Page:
Review: Above

Review: AboveAbove by Leah Bobet
Published by Arthur A. Levine on April 1, 2012
Genres: Dystopian, Paranormal, Romance
Pages: 368
Format: Hardcover
Source: Library
Goodreads
one-half-stars

Matthew has loved Ariel from the moment he found her in the tunnels, her bee’s wings falling away. They live in Safe, an underground refuge for those fleeing the city Above—like Whisper, who speaks to ghosts, and Jack Flash, who can shoot lightning from his fingers.

But one terrifying night, an old enemy invades Safe with an army of shadows, and only Matthew, Ariel, and a few friends escape Above. As Matthew unravels the mystery of Safe’s history and the shadows’ attack, he realizes he must find a way to remake his home—not just for himself, but for Ariel, who needs him more than ever before.

First Sentence: “My last supply duty before Sanctuary Night, I get home and Atticus is waiting.”

Review:

What on this crazy, polluted planet did I just read? Seriously, I just finished reading this and I have no freaking clue. If this book were a person, it would likely end up in a straitjacket, trapped in the sorts of institutions many of its characters have been at one point or another. Mix together One Flew Over the Cuckoo’s Nest and Dust Girl, and I think you’ve got something that roughly approximates Above.

The world depicted herein does have interesting features. For example, there are people with powers, like Jack and his lightning hands. Others are part animal, like Matthew and his scales. Some of these Freaks, those that aren’t normal, have formed a community, hidden beneath the earth in tunnels, safe from the doctors and the institutions. They call their community Safe, and Atticus is their leader.

This basic premise could have made an outstanding book, but it didn’t. The lack of explanation caused me to get stuck in questioning mode, unable to suspend disbelief. So far as I noticed, there was never once any sort of description of HOW society came to be this way. People don’t just suddenly get born with lion feet for no reason. I’m not even asking for much. Just give me something! Really, I would have been a bit more positive towards the book had their been just a sentence telling me that these changes were the result of drugs, chemicals in the food, pollution, SOMETHING.

The character of Ariel, pictured on the book’s cover, proved to be another insurmountable obstacle for me as a reader. While I can easily accept some of the curses (or so they call them) that the people of Safe possess, like wielding lightning or speaking with ghosts, I had major difficulty with the animal hybrids. Still, I could accept to some degree at least Atticus’ claw hands and Matthew’s dad’s lion feet. Fine. Ariel, though, I could not fathom. You see, she is not precisely as pictured. She looks completely normal sometimes, entirely human. However, she can TURN INTO A BEE. Her ability differs from everyone else’s greatly, and I couldn’t deal with the whole conservation of matter issues. Sure, I’ve read books where I wasn’t bothered by things like that (Harry Potter, for example), but this aspect just seemed out of place within Bobet’s own world. Why was Ariel so unique?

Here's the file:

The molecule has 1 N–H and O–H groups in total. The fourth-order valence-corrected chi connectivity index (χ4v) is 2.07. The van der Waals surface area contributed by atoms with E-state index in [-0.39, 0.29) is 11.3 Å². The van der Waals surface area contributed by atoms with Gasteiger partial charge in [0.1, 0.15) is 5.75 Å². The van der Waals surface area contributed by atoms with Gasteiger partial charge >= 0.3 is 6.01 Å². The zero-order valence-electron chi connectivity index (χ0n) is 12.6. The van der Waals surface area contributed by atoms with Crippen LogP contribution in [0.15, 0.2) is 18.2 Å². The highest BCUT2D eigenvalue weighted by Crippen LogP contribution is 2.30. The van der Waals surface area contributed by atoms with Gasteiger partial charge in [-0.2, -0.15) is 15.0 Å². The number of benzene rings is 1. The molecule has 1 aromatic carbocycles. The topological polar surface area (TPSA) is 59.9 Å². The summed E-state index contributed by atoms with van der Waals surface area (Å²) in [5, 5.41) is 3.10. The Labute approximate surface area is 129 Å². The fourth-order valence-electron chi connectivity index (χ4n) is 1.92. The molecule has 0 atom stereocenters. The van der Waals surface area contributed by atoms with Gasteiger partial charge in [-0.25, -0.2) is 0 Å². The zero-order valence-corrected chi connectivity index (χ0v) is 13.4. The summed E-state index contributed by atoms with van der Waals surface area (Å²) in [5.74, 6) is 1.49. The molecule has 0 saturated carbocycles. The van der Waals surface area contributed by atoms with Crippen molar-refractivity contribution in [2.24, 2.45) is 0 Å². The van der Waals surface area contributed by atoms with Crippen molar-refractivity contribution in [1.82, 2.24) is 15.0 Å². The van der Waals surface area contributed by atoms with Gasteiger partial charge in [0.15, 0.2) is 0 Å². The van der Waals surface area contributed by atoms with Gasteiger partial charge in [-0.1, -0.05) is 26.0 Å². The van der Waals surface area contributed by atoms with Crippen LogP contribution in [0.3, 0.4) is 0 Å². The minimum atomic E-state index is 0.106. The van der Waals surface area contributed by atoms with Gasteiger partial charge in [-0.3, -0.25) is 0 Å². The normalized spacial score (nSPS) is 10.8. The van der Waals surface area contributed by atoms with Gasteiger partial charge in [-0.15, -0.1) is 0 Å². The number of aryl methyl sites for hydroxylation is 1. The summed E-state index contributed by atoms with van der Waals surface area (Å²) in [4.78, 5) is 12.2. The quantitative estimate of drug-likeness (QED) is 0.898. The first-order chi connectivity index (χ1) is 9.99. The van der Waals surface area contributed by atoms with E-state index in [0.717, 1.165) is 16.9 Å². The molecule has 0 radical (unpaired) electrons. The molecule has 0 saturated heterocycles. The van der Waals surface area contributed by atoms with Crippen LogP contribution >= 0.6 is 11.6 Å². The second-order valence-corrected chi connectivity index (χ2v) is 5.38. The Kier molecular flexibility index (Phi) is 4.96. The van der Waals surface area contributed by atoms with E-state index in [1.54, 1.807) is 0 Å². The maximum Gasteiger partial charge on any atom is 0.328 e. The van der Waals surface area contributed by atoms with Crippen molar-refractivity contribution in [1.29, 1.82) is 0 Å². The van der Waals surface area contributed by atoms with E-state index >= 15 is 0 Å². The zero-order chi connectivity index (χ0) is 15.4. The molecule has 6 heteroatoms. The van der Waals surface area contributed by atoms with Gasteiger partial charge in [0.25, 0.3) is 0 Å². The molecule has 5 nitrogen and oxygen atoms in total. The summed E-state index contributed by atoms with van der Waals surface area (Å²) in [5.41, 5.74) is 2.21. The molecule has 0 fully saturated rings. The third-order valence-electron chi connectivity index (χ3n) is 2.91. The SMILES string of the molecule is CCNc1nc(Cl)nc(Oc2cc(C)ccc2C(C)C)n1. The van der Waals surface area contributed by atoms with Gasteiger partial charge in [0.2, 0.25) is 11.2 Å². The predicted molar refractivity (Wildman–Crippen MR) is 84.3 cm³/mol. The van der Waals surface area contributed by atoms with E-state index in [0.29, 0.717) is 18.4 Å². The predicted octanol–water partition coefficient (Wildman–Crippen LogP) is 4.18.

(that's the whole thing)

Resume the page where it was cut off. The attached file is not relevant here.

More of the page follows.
Matthew is a meh main character, which is unfortunate, especially considering that I still found him to be the most interesting character. Everyone feels flat and I don’t get a sense of any real emotion anywhere, even in the scenes that I know were meant to be gut-wrenching. Perhaps this stems from the way Bobet chose to tell the story, as Matthew’s autobiography, thus creating a sense of removal from those moments?

Matthew has a momentous crush on Ariel, although it’s never put into those terms. I will give the romance credit for not being remotely like any other YA romances. However, that does not make me ship them any more. Again, it’s hard to root for them when I have no sense of who they really are. Ariel, especially, does not seem to much care for anyone and would probably be best off alone.

The writing teetered on the edge of dialect but, except for one brief section, remained normal enough that I didn’t want to stab my eyes out with one of my stiletto heels. Her long (mostly about forty pages) chapters made my eyes cross. I was constantly flipping ahead to see how many pages of the chapter remained, and the answer was usually too many. Additionally, I did not care for the Tales told at the end of each chapter, a brief story of how some of the key characters came to be in Safe. The characters chosen seemed entirely arbitrary, with some important ones having been skipped and some we never even meet getting a section. Many of these didn’t add to the book for me at all. I feel like it would have been stronger to integrate them into the rest of the text.